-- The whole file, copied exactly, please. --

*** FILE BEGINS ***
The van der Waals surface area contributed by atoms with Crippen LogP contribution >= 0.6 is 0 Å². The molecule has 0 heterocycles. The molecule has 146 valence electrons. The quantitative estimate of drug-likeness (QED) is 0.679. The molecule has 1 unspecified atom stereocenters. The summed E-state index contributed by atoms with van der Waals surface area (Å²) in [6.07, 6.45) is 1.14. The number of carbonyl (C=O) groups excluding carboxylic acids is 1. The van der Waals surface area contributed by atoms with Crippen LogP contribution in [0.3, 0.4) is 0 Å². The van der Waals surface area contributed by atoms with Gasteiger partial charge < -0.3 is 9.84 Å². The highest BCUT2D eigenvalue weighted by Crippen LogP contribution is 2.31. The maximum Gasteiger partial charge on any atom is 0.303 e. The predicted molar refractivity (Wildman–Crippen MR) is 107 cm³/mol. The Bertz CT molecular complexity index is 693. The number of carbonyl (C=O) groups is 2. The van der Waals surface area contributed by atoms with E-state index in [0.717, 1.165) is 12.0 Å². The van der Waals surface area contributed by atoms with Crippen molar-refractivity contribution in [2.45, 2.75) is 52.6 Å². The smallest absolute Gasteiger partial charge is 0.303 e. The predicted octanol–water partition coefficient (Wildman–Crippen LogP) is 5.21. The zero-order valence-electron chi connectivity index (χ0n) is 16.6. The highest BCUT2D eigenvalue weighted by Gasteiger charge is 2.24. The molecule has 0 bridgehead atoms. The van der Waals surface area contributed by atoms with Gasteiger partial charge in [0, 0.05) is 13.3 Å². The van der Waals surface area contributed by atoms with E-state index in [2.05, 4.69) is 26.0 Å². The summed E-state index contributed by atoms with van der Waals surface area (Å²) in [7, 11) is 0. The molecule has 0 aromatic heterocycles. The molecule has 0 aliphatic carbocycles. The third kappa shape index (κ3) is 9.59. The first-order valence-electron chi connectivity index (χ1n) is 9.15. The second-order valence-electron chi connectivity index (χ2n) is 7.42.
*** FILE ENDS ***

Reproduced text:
The van der Waals surface area contributed by atoms with Crippen LogP contribution >= 0.6 is 0 Å². The molecule has 0 heterocycles. The molecule has 146 valence electrons. The quantitative estimate of drug-likeness (QED) is 0.679. The molecule has 1 unspecified atom stereocenters. The summed E-state index contributed by atoms with van der Waals surface area (Å²) in [6.07, 6.45) is 1.14. The number of carbonyl (C=O) groups excluding carboxylic acids is 1. The van der Waals surface area contributed by atoms with Crippen LogP contribution in [0.3, 0.4) is 0 Å². The van der Waals surface area contributed by atoms with Gasteiger partial charge < -0.3 is 9.84 Å². The highest BCUT2D eigenvalue weighted by Crippen LogP contribution is 2.31. The maximum Gasteiger partial charge on any atom is 0.303 e. The predicted molar refractivity (Wildman–Crippen MR) is 107 cm³/mol. The Bertz CT molecular complexity index is 693. The number of carbonyl (C=O) groups is 2. The van der Waals surface area contributed by atoms with E-state index in [0.717, 1.165) is 12.0 Å². The van der Waals surface area contributed by atoms with Crippen molar-refractivity contribution in [2.45, 2.75) is 52.6 Å². The smallest absolute Gasteiger partial charge is 0.303 e. The predicted octanol–water partition coefficient (Wildman–Crippen LogP) is 5.21. The zero-order valence-electron chi connectivity index (χ0n) is 16.6. The highest BCUT2D eigenvalue weighted by Gasteiger charge is 2.24. The molecule has 0 bridgehead atoms. The van der Waals surface area contributed by atoms with Gasteiger partial charge in [0, 0.05) is 13.3 Å². The van der Waals surface area contributed by atoms with E-state index in [2.05, 4.69) is 26.0 Å². The summed E-state index contributed by atoms with van der Waals surface area (Å²) in [7, 11) is 0. The molecule has 0 aromatic heterocycles. The molecule has 0 aliphatic carbocycles. The third kappa shape index (κ3) is 9.59. The first-order valence-electron chi connectivity index (χ1n) is 9.15. The second-order valence-electron chi connectivity index (χ2n) is 7.42.